Because race discrimination claims brought under Title VII and Section 1981 require the same proof to establish liability, Plaintiff's discrimination claims can be analyzed under the Title VII rubric of analysis. See Criner v. Tex.-N. M. Power Co. , 470 F.Appx. 364, 370 n.3 (5th Cir. 2012) (per curiam) (citing Byers v. Dall. Morning News, Inc. , 209 F.3d 419, 422 n.1 (5th Cir. 2000)). Where a race discrimination claim is based on circumstantial evidence, as Plaintiff's race discrimination is here, the McDonnell Douglas burden-shifting framework is used. See McCoy v. City of Shreveport, La. , 492 F.3d 551, 556 (5th Cir. 2007) (per curiam). First, Plaintiff must establish a prima facie case of discrimination. See Septimus v. Univ. of Hous. , 399 F.3d 601, 609 (5th Cir. 2005) (citing Reeves v. Sanderson Plumbing Prods. Inc. , 530 U.S. 133, 142, 120 S.Ct. 2097, 147 L.Ed.2d 105 (2000) (citations omitted)). If Plaintiff has done so, Defendant bears the burden of setting forth a legitimate, non-discriminatory reason for its decision. See id. If Defendant does so, the presumption of discrimination disappears, and Plaintiff must demonstrate a genuine dispute of material fact as to whether Defendant's reasons are not the true reasons but are instead a pretext for discrimination. See id. (citing Okoye v. Univ. of Tex. Hous. Health Sci. Ctr. , 245 F.3d 507, 512 (5th Cir. 2001)).[2]

Plaintiff claims she was discriminated against on the basis of her race by being terminated and subjected to a racially hostile work environment. To sustain her race discrimination claim based on termination, Plaintiff must first establish a prima facie case by showing (1) she is a member of a protected class, (2) she was qualified for the position at issue, (3) she was the subject of an adverse employment action, and (4) she was replaced by someone outside the protected class, or in the case of disparate treatment, she was treated less favorably than similarly situated employees under nearly identical circumstances. See Lee v. Kan. City S. Ry. , 574 F.3d 253, 259 (5th Cir. 2009); Okoye , 245 F.3d at 513.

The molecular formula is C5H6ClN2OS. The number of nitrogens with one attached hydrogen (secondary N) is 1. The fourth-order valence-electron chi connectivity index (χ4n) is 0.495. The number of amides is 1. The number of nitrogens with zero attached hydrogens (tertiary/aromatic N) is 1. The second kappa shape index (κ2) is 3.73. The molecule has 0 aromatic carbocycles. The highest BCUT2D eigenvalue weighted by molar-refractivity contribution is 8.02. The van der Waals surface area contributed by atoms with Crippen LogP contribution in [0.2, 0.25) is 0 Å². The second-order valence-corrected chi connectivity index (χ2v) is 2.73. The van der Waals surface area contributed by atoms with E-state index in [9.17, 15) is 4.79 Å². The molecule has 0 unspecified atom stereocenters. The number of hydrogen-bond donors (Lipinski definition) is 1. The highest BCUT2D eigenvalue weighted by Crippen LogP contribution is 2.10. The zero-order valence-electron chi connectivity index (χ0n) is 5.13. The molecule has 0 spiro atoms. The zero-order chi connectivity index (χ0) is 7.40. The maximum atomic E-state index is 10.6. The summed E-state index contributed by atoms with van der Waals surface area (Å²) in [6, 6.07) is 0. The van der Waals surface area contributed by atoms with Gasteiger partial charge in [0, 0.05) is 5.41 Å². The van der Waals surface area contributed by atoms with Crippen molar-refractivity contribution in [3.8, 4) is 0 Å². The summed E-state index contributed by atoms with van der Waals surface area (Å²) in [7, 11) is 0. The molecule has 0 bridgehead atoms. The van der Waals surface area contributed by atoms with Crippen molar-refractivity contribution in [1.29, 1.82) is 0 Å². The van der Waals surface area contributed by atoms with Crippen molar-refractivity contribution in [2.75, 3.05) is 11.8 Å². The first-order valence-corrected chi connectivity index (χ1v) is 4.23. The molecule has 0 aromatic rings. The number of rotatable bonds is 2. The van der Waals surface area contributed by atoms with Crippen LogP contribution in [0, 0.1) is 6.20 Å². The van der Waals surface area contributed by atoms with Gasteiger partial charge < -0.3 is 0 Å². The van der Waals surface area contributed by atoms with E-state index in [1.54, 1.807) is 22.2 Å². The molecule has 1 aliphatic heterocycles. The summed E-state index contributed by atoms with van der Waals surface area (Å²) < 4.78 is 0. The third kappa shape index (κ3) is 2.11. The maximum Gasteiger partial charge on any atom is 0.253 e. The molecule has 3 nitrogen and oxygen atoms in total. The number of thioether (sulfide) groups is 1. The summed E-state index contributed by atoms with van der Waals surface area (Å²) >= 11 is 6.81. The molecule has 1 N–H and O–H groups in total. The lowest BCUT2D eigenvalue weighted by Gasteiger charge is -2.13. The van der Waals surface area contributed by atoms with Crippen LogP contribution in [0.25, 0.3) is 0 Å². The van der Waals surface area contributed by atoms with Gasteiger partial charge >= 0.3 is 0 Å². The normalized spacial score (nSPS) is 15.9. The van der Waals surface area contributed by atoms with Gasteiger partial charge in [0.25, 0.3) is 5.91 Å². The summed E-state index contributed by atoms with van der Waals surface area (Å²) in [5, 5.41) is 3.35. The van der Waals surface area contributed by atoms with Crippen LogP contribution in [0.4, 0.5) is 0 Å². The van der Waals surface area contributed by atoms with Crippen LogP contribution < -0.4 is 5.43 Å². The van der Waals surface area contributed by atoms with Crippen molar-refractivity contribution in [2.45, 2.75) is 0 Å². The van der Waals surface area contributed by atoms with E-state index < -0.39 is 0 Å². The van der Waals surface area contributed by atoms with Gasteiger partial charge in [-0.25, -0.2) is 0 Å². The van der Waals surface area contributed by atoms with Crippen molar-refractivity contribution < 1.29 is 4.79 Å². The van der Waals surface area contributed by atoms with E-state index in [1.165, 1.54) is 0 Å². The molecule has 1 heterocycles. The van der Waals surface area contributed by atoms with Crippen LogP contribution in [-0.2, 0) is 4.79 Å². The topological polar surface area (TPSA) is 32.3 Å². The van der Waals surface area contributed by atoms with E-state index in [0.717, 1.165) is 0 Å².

Defendant contends that Plaintiff's failure to identify any similarly situated Caucasian employees who were treated more favorably than she prescribes the satisfaction of her prima facie burden. Plaintiffs relying upon the "similarly situated" approach "must show that white employees were treated differently under circumstances nearly identical' to [her]." Mayberry v. Vought Aircraft Co. , 55 F.3d 1086, 1090 (5th Cir. 1995) (citing Little v. Republic Ref. Co. , 924 F.2d 93, 97 (5th Cir. 1991)). "The employment actions being compared will be deemed to have been taken under nearly identical circumstances when the employees being compared [1] held the same job or responsibilities, [2] shared the same supervisor or had their employment status determined by the same person, and [3] have essentially comparable violation histories." Turner v. Kan. City S. Ry. Co. , 675 F.3d 887, 893 (5th Cir. 2012) (quoting Lee , 574 F.3d at 260).

Plaintiff's comparison is limited to vague contentions such as "white employees were not treated the same as black employees, " "white CNAs and employees who in fact had injured, sometimes even severely, residents were not even disciplined, " and "white relatives of white supervisors were giving preferential treatment in obtaining employment positions rather than her or other similarly situated black employees." As to Turner's termination in particular, Plaintiff states that on the day in question with respect to the "work stoppage, " "[n]o white employees were terminated."

A plaintiff must show he has been treated differently from other similarly situated employees to make out a prima facie case for racial discrimination. Abarca v. Metro. Transit Auth. , 404 F.3d 938, 941 (5th Cir. 2005). The Court is of the view that Plaintiff has not made such a showing and thus has not established a prima facie case of racial discrimination under the Title VII framework. See Mayberry , 55 F.3d at 1090 (finding that plaintiff failed to create a jury question on the issue of whether he was treated differently than identical white employees, in part, because there was no evidence of the white employees' work history); McField v. Miss. Dep't of Pub. Safety, 2013 U.S. Dist. LEXIS 82458, 2003 WL 2636616, at *3-4 (S.D.Miss. June 12, 2013) (reasoning that plaintiff failed to show that he and purported comparator, a white member of plaintiff's troop, were similarly situated where "the details provided about [the comparator were] sparse" and there was no evidence that the comparator "had a similar disciplinary history"). Plaintiff's claims of a comparator are too vague to even be evaluated and it is not the Court's duty to sift through the record to find evidence to support her opposition to summary judgment. See Okoye , 245 F.3d at 514 (plaintiff must identify the preferential treatment to another employee ...